Research the establishment. Speak with the manager or owner. They may appear to be enthusiastic but remember, they are looking for a bargain, a deal. It doesn’t matter if they are not making your product, they want the biggest bang for their buck. Stand your ground when offering a wholesale price. You make money based on volume. The more items you sell, the more money you earn, but you must price for profit.

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Step 2
Determine how your product will be sold and when.

Are you selling individual cakes or slices? Are you selling individual pies or slices? What about cookies? Are they being sold by the 5 dozen? What is the shelf-life of your products? How long will your products stay fresh?

Products being sold for resale should have one of the following dates. Use what works best for you and the retailer.

Use-By: This label is aimed at consumers as a directive of the date by which the product should be eaten; mostly because of quality.

Sell-By: This label is aimed at retailers, and it informs them of the date by which the product should be sold or removed from shelf life. There’s no negotiation on this.

Best-By: This is a suggestion to the consumer on which date the product should be consumed to assure ideal quality.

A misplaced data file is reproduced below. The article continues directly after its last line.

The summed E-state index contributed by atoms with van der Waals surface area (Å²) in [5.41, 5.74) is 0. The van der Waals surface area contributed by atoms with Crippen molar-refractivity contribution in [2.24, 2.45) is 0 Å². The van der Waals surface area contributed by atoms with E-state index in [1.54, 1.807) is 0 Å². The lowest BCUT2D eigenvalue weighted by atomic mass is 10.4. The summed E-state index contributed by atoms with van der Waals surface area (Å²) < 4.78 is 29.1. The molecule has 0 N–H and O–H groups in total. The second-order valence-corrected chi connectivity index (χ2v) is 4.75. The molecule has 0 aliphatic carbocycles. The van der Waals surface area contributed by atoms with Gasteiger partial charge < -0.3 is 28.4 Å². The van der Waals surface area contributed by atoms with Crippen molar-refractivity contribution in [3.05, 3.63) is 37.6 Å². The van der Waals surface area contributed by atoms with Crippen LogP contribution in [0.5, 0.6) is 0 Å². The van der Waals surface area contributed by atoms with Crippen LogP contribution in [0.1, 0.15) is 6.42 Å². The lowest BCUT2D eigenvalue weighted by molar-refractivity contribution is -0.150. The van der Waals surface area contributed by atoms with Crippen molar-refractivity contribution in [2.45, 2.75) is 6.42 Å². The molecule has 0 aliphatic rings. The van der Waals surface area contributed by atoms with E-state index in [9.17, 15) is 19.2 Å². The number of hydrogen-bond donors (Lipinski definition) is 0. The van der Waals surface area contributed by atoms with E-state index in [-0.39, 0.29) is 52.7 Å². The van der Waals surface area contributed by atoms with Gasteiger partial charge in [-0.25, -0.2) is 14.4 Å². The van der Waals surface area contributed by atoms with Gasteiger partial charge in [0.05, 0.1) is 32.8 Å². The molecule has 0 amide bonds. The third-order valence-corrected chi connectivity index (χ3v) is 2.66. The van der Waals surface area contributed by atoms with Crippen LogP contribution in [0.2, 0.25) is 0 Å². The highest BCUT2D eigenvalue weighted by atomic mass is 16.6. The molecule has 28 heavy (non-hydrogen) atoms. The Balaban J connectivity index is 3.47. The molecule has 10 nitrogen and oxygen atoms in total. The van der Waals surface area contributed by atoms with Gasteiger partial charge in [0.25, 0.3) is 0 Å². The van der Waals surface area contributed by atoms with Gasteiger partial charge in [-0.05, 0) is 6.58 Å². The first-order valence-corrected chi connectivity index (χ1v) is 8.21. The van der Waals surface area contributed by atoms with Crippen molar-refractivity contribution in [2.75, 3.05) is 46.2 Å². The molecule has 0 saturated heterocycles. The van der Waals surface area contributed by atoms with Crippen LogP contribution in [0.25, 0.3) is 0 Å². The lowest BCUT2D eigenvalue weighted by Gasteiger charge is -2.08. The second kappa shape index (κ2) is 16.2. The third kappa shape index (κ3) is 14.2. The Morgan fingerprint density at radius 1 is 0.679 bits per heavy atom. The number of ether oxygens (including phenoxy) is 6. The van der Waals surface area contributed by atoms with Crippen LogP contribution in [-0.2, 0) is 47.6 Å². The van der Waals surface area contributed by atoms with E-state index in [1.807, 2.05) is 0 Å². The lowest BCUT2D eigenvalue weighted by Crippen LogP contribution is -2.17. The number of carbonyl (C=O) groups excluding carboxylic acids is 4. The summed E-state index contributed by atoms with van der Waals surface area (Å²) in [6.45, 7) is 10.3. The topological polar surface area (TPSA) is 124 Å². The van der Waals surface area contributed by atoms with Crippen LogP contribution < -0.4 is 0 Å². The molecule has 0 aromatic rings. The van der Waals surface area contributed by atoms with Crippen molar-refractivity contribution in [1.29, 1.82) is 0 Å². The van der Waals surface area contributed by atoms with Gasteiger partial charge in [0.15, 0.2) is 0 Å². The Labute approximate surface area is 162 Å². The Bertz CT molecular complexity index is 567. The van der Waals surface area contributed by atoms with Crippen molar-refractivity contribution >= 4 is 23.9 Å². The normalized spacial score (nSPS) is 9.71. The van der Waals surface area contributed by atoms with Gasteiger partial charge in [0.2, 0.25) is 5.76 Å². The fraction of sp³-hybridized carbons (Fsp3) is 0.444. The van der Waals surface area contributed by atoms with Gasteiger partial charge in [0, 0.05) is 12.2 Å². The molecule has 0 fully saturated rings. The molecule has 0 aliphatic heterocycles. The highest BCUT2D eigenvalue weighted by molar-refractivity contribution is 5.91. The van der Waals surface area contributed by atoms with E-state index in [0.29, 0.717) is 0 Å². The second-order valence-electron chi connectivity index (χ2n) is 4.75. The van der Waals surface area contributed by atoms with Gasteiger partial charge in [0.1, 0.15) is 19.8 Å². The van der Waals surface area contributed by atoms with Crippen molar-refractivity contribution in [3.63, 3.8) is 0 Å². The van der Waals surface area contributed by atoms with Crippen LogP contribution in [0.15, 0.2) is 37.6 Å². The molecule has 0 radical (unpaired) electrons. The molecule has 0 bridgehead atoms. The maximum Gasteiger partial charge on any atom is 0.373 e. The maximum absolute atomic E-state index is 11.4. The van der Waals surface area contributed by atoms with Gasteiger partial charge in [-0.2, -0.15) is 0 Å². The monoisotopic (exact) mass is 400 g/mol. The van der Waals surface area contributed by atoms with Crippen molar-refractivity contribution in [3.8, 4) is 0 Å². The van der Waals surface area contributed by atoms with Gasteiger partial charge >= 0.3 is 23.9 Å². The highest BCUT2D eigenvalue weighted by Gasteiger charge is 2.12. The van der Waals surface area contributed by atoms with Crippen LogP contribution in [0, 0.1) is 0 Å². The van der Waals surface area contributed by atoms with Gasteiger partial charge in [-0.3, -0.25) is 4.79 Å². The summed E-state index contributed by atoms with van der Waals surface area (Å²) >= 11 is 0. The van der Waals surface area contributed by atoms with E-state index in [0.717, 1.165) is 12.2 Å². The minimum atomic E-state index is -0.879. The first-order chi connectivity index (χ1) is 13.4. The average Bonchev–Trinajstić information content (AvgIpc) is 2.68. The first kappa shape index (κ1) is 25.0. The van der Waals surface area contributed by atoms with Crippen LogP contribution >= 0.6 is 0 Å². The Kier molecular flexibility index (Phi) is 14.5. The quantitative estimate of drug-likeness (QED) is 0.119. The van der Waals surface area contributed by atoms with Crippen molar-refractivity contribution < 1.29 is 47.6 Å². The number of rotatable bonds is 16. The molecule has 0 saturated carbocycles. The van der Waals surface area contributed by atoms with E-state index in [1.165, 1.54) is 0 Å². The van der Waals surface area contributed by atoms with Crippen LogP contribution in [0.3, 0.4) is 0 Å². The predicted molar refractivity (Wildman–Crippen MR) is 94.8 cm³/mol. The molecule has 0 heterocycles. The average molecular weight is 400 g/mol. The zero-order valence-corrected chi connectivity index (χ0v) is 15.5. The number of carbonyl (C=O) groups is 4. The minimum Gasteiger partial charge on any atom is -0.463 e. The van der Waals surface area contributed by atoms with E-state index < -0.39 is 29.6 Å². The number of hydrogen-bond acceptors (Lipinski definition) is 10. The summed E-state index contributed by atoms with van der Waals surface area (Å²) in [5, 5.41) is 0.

Step 3
Where Will a Preferred Vendor Sell Products

Look for small vendors. You are seeking businesses that will work with you and be willing to push your products. There are a few red flags you need to be aware of, however. Veer away from vendors who want you to take the product back after the sell-by date. If they have too much of your inventory, they need to buy less. There are no buy-backs. These are perishable products.

Avoid signing a contract until you know there is a market for your product at that establish. It is not mandatory that you sign a contract. The down-side either of you can end the wholesale relationship at any time. If you want something in writing, seek legal assistance.

Step 4
Set up a Preferred Vendor Communication Process